CMRS: Centre for Medieval and Renaissance Studies, Trinity College Dublin

Outreach Activities

The Centre hosts a series of lectures, seminars, and conferences throughout the year, open to the public, and aimed at raising awareness of the early period. All are welcome! A schools liaison programme has also been launched recently. Events and activities for  2008 – 2009 are as follows:

PUBLIC LECTURES

Wednesday 19 November-Friday 21 November 2008
‘From Manuscripts to Incunabula’:
A Series of Talks and Seminars on Manuscripts and Early-printed Texts by Dr David Rundle (University of Oxford)

Programme of Events
Wednesday 19 November

Swift Theatre, 7.30 p.m.
Public Lecture: Dr Rundle will give a paper on manuscript-hunting and the relationship between England and Italy in the Renaissance: ‘English Light on Renaissance Humanism’

Thursday 11 December-Friday 12 December 2008
Workshop on Greek Palaeography: Reading Greek Manuscripts

Programme of Events
Thursday 11 December

Swift Theatre, 7.30 p.m.
Public Lecture: Dr Niels Gaul (Central European University, Budapest; Former Dilts-Lyell Research Fellow in Greek Palaeography, University of Oxford in association with Lincoln College, Oxford): ‘Greek Palaeography, Byzantine Scholarship and Textual Criticism’

Friday 12 December

Swift Theatre, 3.30 p.m.
Public Lecture: Dr Barbara Crostini, author of A Catalogue of Greek Manuscripts Acquired by the Bodleian Library since 1916: ‘Cataloguing Greek Manuscripts ‘
The talk will be followed by an exhibition of Greek manuscripts held in Trinity.
NB. For further details about this event, please contact the organiser, Savvas Neocleous

Tuesday 24 February-Thursday 26 February 2009
A Celebration of the Middle Ages and the Renaissance. In Collaboration with The Society for Renaissance Studies.

Programme of Events
Tuesday 24 February

Swift Theatre, 7.30 p.m.
Public Lecture: the renowned author and historian, Alison Weir, will talk about her latest book, Katherine Swynford: the Story of John of Gaunt and his Scandalous Duchess  (Jonathan Cape, 2007; Vintage Books, 2008).
‘Alison Weir’s hugely popular history books are as gripping as novels’ (The Times)
‘Alison Weir writes compellingly. Her art is such that the reader is swept along by the story, scarcely noticing how very complicated that story is’ (The Literary Review)
‘Alison Weir is one of our best popular historians and one, moreover, with an impressive scholarly pedigree in Tudor history’ (Frank McLynn, The Independent on Sunday)

Wednesday 25 February

Téatar Máirtín Uí Chadhain, 7.30 p.m.
Public Lecture by the eminent academic and Professor of Cultural History, Peter Burke (University of Cambridge), author of 23 books, including The Italian Renaissance (1972), Popular Culture in Early Modern Europe (1978), The Fabrication of Louis XIV (1992), The Art of Conversation (1993), A Social History of Knowledge (2000), ‘Eyewitnessing’ (2000), What is Cultural History? (2004) and Languages and Communities in Early Modern Europe (2004). His work has been translated into 28 languages.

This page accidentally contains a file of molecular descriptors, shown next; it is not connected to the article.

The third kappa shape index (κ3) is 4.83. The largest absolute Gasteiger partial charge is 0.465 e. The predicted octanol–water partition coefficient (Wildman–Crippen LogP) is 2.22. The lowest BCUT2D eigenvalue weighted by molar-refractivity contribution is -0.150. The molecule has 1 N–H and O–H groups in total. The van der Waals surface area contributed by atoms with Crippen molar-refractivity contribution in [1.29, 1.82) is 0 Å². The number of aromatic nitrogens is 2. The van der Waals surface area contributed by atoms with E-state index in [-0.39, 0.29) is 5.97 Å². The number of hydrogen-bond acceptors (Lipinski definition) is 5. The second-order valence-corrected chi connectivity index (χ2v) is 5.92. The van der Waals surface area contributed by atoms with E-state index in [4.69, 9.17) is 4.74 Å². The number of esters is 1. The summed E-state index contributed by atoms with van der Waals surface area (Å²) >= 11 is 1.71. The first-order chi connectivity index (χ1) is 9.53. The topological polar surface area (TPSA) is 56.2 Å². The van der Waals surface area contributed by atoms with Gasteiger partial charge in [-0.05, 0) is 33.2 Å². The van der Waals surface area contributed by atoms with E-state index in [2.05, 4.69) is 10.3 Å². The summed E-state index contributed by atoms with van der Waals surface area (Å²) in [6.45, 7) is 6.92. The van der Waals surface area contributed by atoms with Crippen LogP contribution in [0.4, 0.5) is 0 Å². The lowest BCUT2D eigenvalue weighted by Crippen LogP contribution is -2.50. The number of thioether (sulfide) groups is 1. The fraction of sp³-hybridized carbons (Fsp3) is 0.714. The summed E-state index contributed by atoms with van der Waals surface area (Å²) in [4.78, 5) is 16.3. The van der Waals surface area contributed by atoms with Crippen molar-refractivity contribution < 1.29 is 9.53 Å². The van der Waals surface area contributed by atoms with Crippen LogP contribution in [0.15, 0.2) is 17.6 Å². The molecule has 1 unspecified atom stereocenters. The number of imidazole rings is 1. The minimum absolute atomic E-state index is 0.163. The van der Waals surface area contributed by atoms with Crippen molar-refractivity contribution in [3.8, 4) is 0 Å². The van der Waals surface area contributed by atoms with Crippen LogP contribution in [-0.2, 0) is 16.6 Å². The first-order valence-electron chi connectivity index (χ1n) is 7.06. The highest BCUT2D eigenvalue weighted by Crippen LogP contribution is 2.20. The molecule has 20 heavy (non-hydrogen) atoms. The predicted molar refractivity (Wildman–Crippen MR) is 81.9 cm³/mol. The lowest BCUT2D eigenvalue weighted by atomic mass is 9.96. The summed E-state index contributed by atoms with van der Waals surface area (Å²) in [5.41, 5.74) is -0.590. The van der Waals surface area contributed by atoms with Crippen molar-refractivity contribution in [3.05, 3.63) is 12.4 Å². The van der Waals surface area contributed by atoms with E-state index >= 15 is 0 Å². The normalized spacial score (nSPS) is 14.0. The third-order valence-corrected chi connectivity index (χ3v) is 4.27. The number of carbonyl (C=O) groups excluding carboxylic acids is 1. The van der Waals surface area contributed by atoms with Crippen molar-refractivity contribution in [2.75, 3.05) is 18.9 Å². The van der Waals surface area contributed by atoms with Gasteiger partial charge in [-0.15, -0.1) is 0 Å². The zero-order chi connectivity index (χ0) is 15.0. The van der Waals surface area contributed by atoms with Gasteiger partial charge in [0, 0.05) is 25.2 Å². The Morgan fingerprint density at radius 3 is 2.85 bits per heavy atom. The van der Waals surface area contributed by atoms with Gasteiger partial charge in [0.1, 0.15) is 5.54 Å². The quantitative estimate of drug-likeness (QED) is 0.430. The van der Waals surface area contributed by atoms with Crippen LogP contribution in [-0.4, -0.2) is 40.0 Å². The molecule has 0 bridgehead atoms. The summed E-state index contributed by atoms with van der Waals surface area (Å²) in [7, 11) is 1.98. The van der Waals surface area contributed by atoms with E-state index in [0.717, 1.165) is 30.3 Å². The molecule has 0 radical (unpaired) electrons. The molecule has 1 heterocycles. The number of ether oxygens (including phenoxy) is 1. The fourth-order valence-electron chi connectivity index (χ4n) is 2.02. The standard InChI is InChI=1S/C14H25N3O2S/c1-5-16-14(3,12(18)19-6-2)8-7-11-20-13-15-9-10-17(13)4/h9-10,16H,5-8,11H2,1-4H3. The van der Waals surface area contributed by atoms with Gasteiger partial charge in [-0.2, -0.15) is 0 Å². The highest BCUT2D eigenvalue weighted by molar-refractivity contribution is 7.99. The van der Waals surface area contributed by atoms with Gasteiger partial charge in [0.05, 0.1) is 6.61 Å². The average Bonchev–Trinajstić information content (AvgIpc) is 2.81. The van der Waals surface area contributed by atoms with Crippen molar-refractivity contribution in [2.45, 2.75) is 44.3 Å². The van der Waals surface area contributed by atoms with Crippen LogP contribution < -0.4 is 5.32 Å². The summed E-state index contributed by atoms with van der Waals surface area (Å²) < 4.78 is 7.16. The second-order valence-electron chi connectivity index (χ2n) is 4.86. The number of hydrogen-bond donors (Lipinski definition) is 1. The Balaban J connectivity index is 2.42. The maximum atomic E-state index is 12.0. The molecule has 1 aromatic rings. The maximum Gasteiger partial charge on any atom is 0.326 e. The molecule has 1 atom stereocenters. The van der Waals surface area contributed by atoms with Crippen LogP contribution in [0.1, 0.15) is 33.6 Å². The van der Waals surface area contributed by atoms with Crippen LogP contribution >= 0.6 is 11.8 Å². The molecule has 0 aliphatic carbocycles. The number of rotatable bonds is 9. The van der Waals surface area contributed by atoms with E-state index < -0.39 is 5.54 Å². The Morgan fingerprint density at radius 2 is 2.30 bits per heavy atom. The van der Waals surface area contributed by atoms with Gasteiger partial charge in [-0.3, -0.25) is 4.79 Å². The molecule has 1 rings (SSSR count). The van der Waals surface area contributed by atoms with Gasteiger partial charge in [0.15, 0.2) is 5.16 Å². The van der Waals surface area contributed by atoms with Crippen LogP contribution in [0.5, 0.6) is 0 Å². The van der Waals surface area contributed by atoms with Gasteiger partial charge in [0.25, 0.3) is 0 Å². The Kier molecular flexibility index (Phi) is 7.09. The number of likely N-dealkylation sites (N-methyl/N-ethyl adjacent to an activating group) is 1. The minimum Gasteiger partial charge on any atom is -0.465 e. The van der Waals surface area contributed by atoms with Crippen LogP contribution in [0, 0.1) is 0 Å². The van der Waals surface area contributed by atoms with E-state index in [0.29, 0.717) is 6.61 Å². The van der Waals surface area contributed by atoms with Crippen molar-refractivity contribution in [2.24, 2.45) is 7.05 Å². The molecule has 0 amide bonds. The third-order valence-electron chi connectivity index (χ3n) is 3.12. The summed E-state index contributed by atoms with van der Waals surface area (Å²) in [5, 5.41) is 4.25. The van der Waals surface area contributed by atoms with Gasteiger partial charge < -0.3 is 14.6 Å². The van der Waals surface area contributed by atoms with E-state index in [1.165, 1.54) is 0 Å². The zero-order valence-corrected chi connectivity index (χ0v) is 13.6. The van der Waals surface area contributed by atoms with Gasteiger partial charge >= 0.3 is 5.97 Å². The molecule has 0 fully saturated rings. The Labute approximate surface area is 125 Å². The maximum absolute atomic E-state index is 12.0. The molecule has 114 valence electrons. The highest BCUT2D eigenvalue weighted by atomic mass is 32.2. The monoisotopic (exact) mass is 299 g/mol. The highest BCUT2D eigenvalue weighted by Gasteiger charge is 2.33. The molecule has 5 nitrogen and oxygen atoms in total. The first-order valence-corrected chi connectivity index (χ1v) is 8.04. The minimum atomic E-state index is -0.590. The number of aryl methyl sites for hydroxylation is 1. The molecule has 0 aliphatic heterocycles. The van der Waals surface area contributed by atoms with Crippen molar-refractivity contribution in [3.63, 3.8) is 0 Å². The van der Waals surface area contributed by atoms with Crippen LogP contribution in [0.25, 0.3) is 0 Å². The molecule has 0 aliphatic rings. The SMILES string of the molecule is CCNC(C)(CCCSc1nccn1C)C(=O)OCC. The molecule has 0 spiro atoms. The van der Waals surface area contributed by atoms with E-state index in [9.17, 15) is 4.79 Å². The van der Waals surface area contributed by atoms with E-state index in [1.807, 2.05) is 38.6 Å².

He will speak on ‘Cultures of Translation in Renaissance Europe’

Thursday 26 February

Téatar Máirtín Uí Chadhain, 7.30 p.m.
Public Lecture: Professor Peter Burke (University of Cambridge):  ‘The Renaissance in Global Context’
The Centre is delighted to host this talk in collaboration with the Society for Renaissance Studies. It is one of a series of free public lectures held at venues around the UK and Ireland. The series, Exploring the Renaissance, addresses the state of studies in the Renaissance across a range of disciplines. For further information, please consult the website of the Society for Renaissance Studies

OUTREACH PROGRAMME

From 6 January onwards (for 16 weeks)
Room 4096, Arts Building, 7.30 p.m.-8.30 p.m. Reading Medieval French Literature through Tristan et Iseult. Lecturer: Dr Juliet O’Brien (UCD/TCD).

This seminar series (lectures followed by discussion) will focus on Tristan et Iseut, around and through which we will read some of the most stirring and beautiful 12th-14th c. French poetry, short verse narrative, and romance; and see how these forms are inter-connected. Some Occitan texts and extracts are also included. The lecture-portion of the course will situate readings in their immediate and larger-scale context, covering background history, cultural setting, literary allusions, and intersections with current questions in literary criticism.
Readings will include:
•   Old French and Occitan lyric poetry and short verse narrative
•   Béroul, Thomas, et al, Tristan et Iseut
•   Chrétien de Troyes, Romans
•   Abelard and Heloise, Letters
•   Aucassin et Nicolette
•   Floire et Blanchefleur

•   Heldris de Cornüalle, Le Roman de Silence
•   Le Roman de Flamenca

•   Guillaume de Machaut, Le Livre du Voir dit
•   Jean Froissart, Dits
•   Alain Chartier, La Belle Dame sans merci
While a sound reading knowledge of modern French will be useful, no prior knowledge of Old French is required. Indeed, the course will be accompanied by (optional) progressive weekly grammar exercises – on the readings – for those participants who wish to learn or refresh their Old French. All materials will be provided.

The group is open to all: undergraduates, postgraduates, staff of Dublin universities,  and the general public.

Cost: 8 Euro/class; 6 Euro concessions; TCD staff and students free; special rate for 16 classes: 100 Euro. Please make cheques payable to ‘TCD Account no. 1-Centre for Medieval and Renaissance Studies’. For further details, contact Sarah Alyn Stacey or (regarding the course itself) Juliet O’Brien.

SCHOOLS LIAISON PROGRAMME

Please contact Dr Gerald Morgan for further information.

OTHER ACTIVITIES

All of the Centre’s various activities are listed on the current Calendar of Events.
See also: archives of Previous Events.


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